The Managing Director/Chief Executive Officer, Wema Bank, Mr Ademola Adebise, in this interview with EMMANUEL ABODUNRIN, says the bank will leverage technology and innovation to double the key indices of its assets, deposits and profits within the next two years
How has the journey been so far?
I joined the bank in 2009 and then we embarked on moves to improve the bank. The first thing was to address the liquidity situation; stabilise the bank and then begin to have the building blocks in place. The last phase, which we are in now, is growing the bank. So, being the MD has been tough but exciting. Last year was a major milestone for us; declaring dividends for the first time in 14 years. The last time was in the time of Mr Tunde Lemo. The outcome of our transformational efforts over the past nine years has culminated in the payment of dividends for the 14 years.
Where are your projections?
We intend to be a strong retail bank, leveraging technology and innovation. For us, what we have said is that we would work to double our key indices of assets, deposits and profits, so that by 2020 we would have achieved the doubling of our numbers. We have key sectors of the economy that we have mapped out to achieve this growth. We are also trying to ensure that we have well trained and well remunerated members of staff to be able to achieve the vision and we are very committed to it.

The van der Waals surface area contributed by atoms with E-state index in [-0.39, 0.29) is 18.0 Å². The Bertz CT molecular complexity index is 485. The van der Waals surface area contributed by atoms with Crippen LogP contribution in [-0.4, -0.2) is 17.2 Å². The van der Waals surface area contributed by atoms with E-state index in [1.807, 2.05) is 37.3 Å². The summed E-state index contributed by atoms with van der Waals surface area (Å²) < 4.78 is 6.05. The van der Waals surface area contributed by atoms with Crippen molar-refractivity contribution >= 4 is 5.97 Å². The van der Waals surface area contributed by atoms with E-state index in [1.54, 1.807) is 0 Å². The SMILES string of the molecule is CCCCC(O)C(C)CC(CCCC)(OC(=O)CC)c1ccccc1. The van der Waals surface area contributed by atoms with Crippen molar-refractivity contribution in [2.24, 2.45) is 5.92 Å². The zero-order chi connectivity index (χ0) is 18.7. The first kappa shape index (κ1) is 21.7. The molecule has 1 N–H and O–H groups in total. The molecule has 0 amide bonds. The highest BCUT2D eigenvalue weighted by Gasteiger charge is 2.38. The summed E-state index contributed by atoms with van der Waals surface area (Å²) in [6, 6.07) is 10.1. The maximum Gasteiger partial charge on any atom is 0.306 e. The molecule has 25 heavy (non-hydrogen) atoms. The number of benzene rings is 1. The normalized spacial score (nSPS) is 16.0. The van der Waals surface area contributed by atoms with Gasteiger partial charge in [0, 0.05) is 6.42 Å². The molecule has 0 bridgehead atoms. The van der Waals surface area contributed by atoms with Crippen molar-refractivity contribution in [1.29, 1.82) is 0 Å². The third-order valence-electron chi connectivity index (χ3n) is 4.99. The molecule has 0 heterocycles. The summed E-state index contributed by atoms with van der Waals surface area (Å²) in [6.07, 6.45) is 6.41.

What strategies do you plan to adopt to remain competitive in the market?
To remain competitive in this market, one needs to be very innovative. Basically, everything in the banking industry is commoditised, talking about products. For us, we want to be innovative, agile and speak to the market with products that appeal to the customers. It’s about appealing to the needs of the customer. That, for us, is very key. We would leverage technology as much as possible. The Alat product that we launched few years ago is doing very well and what we are doing now is to review it and take it to the next level, I mean taking it to a platform where we would be appealing to lifestyles. We have a lot of value creators, consumers and buyers and sellers on the platform and the idea is to reduce the cost of doing business. We have sectors we have mapped out for us to play in, I mean in the retail space. We have the SMEs, agric value chain and we have clearly mapped out products that we would use to appeal to these segments of the market. The bank was set up as a retail bank in 1945 and we have not moved away from that vision, but we have been evolving. What we are saying is that in the next two years, we want to double our key indices through an organic growth. Today, we are about N400bn, in the neighbourhood of N500bn in assets, and if we stretch that, we would be shooting for N800bn by the time we double our indices. We want to get to N1tn mark in terms of our assets but we are not saying we would get there through M&A.